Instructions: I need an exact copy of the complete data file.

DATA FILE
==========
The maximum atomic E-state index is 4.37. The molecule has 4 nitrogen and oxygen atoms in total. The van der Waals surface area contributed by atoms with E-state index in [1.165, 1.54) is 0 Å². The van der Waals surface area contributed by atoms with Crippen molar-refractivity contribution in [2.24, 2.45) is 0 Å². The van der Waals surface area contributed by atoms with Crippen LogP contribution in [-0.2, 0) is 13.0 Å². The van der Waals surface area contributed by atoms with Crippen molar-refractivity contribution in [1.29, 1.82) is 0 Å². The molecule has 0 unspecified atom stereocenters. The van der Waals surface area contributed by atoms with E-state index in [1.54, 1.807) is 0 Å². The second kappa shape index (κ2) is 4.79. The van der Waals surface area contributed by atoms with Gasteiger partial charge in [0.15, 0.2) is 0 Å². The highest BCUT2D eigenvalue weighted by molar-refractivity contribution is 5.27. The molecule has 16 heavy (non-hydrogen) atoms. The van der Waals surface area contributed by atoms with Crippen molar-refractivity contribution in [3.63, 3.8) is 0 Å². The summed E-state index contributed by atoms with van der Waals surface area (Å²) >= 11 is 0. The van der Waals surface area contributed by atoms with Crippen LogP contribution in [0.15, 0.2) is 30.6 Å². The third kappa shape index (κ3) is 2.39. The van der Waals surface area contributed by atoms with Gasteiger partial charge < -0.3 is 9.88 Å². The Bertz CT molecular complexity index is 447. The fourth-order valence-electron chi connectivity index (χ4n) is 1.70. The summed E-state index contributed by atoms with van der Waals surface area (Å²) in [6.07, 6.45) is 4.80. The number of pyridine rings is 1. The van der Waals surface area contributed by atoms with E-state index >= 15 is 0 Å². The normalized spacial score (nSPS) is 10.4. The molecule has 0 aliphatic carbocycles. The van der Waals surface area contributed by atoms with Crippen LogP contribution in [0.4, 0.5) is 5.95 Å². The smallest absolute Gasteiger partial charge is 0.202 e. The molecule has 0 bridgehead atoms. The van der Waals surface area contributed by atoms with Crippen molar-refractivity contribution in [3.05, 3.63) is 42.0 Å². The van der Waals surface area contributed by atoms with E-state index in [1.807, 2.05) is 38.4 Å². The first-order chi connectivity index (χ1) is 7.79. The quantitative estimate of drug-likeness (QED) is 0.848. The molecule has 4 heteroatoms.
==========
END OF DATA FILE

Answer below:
The maximum atomic E-state index is 4.37. The molecule has 4 nitrogen and oxygen atoms in total. The van der Waals surface area contributed by atoms with E-state index in [1.165, 1.54) is 0 Å². The van der Waals surface area contributed by atoms with Crippen molar-refractivity contribution in [2.24, 2.45) is 0 Å². The van der Waals surface area contributed by atoms with Crippen LogP contribution in [-0.2, 0) is 13.0 Å². The van der Waals surface area contributed by atoms with Crippen molar-refractivity contribution in [1.29, 1.82) is 0 Å². The molecule has 0 unspecified atom stereocenters. The van der Waals surface area contributed by atoms with E-state index in [1.54, 1.807) is 0 Å². The second kappa shape index (κ2) is 4.79. The van der Waals surface area contributed by atoms with Gasteiger partial charge in [0.15, 0.2) is 0 Å². The highest BCUT2D eigenvalue weighted by molar-refractivity contribution is 5.27. The molecule has 16 heavy (non-hydrogen) atoms. The van der Waals surface area contributed by atoms with Crippen molar-refractivity contribution in [3.63, 3.8) is 0 Å². The summed E-state index contributed by atoms with van der Waals surface area (Å²) >= 11 is 0. The van der Waals surface area contributed by atoms with Crippen LogP contribution in [0.15, 0.2) is 30.6 Å². The third kappa shape index (κ3) is 2.39. The van der Waals surface area contributed by atoms with Gasteiger partial charge < -0.3 is 9.88 Å². The Bertz CT molecular complexity index is 447. The fourth-order valence-electron chi connectivity index (χ4n) is 1.70. The summed E-state index contributed by atoms with van der Waals surface area (Å²) in [6.07, 6.45) is 4.80. The number of pyridine rings is 1. The van der Waals surface area contributed by atoms with E-state index >= 15 is 0 Å². The normalized spacial score (nSPS) is 10.4. The molecule has 0 aliphatic carbocycles. The van der Waals surface area contributed by atoms with Crippen LogP contribution in [0.4, 0.5) is 5.95 Å². The smallest absolute Gasteiger partial charge is 0.202 e. The molecule has 0 bridgehead atoms. The van der Waals surface area contributed by atoms with Crippen molar-refractivity contribution in [3.05, 3.63) is 42.0 Å². The van der Waals surface area contributed by atoms with E-state index in [1.807, 2.05) is 38.4 Å². The first-order chi connectivity index (χ1) is 7.79. The quantitative estimate of drug-likeness (QED) is 0.848. The molecule has 4 heteroatoms.